Math teacher inspires dance projects

Lucie+Kunetka%2C+Hannah+Jamail+Herrick%2C+Samantha+Dillon%2C+Eliza+Mitchell+and+Hope+Morenz+perform+a+group+number+in+the+%22Inspired+Choreography%22+class+being+taught+by+Upper+School+math+teacher%2C+Mrs.+Anjaly+Thakkar.

Elizabeth Landrieth

Lucie Kunetka, Hannah Jamail Herrick, Samantha Dillon, Eliza Mitchell and Hope Morenz perform a group number in the "Inspired Choreography" class being taught by Upper School math teacher, Mrs. Anjaly Thakkar.

Dylan Keller

Five students slid in their socks around the amber-colored stage in the recital hall, waiting for Mrs. Anjaly Thakkar, Upper School math teacher, to start the music. The stage was so slick that lights reflecting from way up above appeared much closer.

Mrs. Thakkar clicked a button but no music sounded from a small, blue and black speaker that sat on the tip of the stage.

“Oh, it’s dead,” she said.

As students waited, their side conversations echoed beneath the recital hall’s high ceiling. 

Mrs. Thakkar used her computer to start the music and sophomore Elizabeth Landrith called out, “five, six, seven, eight” as she hit a button to record her classmates in the Interim Term class “Inspired Choreography.” 

The five students performed their dance twice before the next group took the stage to perform. Every time each group performed it’s dance, Mrs. Thakkar changed the song.

Students in “Inspired Choreography” must complete three projects — one a week — by the end of Interim Term.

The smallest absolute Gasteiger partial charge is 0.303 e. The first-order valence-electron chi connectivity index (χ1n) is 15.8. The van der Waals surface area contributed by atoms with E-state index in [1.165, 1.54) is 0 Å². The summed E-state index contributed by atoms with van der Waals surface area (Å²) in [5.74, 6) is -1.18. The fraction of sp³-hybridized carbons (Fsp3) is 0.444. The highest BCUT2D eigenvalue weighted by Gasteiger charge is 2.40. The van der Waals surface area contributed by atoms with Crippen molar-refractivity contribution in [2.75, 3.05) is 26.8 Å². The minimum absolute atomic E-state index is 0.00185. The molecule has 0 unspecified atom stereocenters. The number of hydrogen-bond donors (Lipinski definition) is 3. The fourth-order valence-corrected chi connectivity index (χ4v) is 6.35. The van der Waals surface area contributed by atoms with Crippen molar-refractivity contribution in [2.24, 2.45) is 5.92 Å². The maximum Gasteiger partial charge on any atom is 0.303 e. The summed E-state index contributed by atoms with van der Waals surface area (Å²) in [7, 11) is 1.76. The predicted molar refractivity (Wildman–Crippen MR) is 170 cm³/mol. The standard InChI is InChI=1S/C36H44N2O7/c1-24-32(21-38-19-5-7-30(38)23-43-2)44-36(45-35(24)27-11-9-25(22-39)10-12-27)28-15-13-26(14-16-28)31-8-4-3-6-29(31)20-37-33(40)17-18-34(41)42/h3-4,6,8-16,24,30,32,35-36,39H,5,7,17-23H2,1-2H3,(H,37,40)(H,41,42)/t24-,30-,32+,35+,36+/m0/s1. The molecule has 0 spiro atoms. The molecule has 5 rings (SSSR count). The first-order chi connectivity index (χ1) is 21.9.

“The first project is ‘Inspired by Music,’ ” Mrs. Thakkar said, explaining that she has her students choose a song of interest and choreograph a dance based on that song.

She said the second project is called “Inspired Through Movements.” At the end of the second week the students perform a dance they choreographed with no music, then Mrs. Thakkar selects a song to pair with each group’s choreography.

The last project, “Inspired by Subject Matter,” will require each group to choose an idea, concept or story, then pick a song and choreograph a dance that will bring the subject matter to life.

“I teach this class because I get joy from encouraging creative thinking in all aspects of life and showing the respect and discipline it takes to be a choreographer,” Mrs. Thakkar said.

Freshman Lucie Kunetka and four other members of her group faced the challenge of choreographing a routine with no music, but Kunetka said she finds dancing to be rewarding.

“I love dancing because I get to express myself and my feelings, and sometimes I don’t always know how,” Kunetka said.